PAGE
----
“Goods' include all chattels personal other than things in action and money. The term includes emblements, industrial growing crops, and things attached to or forming part of the land which are agreed to be severed before sale or under the contract of sale.'

(See also Civil Code, section 660.)

The foregoing definition is clear, and in the absence of any Supreme Court decision specifically forbidding its construction as an adjunct to Civil Code, section 1724, subsection (1), we hold that Civil Code, section 1796, subsection (1), is not abrogated by the broad language of Vulicevich taken out of context. Therefore, the trial court erred in finding that Civil Code, sections 1724, subsection (1), and 1624a are not applicable to the oral contract in this case.

A reversal does not follow, even though the provisions of Civil Code, section 1724, subsection (1), are applicable, since the trial court found defendants were estopped to invoke the statute. The doctrine of estoppel as applied to the statute of frauds is delineated in Monarco v. Lo Greco, 35 Cal.2d 621, 220 P.2d 737, at pages 625–626, 220 P.2d at pages 740–741, Mr. Justice Traynor thus summarized circumstances under which the doctrine may be invoked:

‘It is contended, however, that an estoppel to plead the statute of frauds can only arise when there have been representations with respect to the requirements of the statute indicating that a writing is not necessary or will be executed or that the statute will not be relied upon as a defense. * * * however, where either an unconscionable injury or unjust enrichment would result from refusal to enforce the contract, the doctrine of estoppel has been applied whether or not plaintiff relied upon representations going to the requirements of the statute itself. * * * In reality it is not the representation that the contract will be put in writing or that the statute will not be invoked, but the promise that the contract will be performed that a party relies upon when he changes his position because of it.’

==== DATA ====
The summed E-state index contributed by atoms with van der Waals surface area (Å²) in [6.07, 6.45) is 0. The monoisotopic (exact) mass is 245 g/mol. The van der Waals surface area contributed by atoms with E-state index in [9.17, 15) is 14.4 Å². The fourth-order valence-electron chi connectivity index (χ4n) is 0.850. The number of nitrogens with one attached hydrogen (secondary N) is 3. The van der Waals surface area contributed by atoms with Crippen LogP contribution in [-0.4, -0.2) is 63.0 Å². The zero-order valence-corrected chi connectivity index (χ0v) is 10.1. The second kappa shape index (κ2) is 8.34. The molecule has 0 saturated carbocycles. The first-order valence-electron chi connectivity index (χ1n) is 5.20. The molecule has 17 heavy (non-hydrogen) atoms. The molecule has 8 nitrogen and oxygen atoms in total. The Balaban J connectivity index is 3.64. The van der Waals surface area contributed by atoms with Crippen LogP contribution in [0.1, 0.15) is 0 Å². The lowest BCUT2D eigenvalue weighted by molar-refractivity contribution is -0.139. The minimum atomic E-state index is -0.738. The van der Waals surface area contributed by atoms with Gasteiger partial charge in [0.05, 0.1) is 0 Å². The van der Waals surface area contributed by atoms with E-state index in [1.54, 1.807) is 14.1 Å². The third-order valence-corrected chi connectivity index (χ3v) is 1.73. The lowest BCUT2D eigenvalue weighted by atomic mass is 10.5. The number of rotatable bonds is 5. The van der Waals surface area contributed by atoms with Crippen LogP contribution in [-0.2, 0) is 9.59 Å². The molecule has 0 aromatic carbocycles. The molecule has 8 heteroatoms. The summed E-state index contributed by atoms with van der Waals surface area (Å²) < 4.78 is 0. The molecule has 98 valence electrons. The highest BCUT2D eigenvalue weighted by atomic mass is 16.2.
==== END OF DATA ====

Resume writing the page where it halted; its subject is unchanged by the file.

Defendants argue that the evidence upon which the court based the finding of estoppel falls short of even the broad language of Manarco. The answer lies in whether there is acceptance of plaintiff's testimony which, standing alone, if believed, sufficiently supports the finding. The trial judge observed this 80-year-old man who is hard of hearing, and to the trial judge belonged the prerogative of believing or disbelieving his testimony, as well as all other evidence. The record reflects testimony of the plaintiff which supports the trial court's finding:

‘That the Plaintiff did in fact reasonably rely upon the agreements and representations of the Defendants described in Paragraphs (5) and (6) and was induced thereby to sell his growing crop of peaches to the Defendant DAVIS CANNING COMPANY, in June, 1960, and to hold said crop for the use and benefit of the Defendant Cannery and seek no other buyers therefor until after Defendants' repudiated their contract of purchase about July 24, 1960, and by which date a portion of the crop had fallen due to overripening and a substantial part of the Plaintiff's peaches had become too ripe for sale to fresh fruit packers, * * *.’

Plaintiff's change of position brings the case within the rationale of the Monarco case.

Well taken is defendants' third point on appeal, that the judgment against defendant Adams, the agent, is in error. Plaintiff argues that it was the burden of defendants to require him to elect between the agent and the principal, and that absent a demand both are liable. However, the cases cited by plaintiff on this question all concern an undisclosed agency. Here, at the outset, Adams was disclosed to be the agent of Davis Canning Company; plaintiff was never in doubt as to the identity of principal and agent. The judgment against Adams, personally, cannot stand. (See Hayman v. Shoemake, 203 Cal.App.2d 140, 159, 21 Cal.Rptr. 519, and cases cited therein.)

The judgment against Davis Canning Company is affirmed; the judgment against Alvin B. Adams is reversed.

STONE, Justice.

CONLEY, P. J., concurs.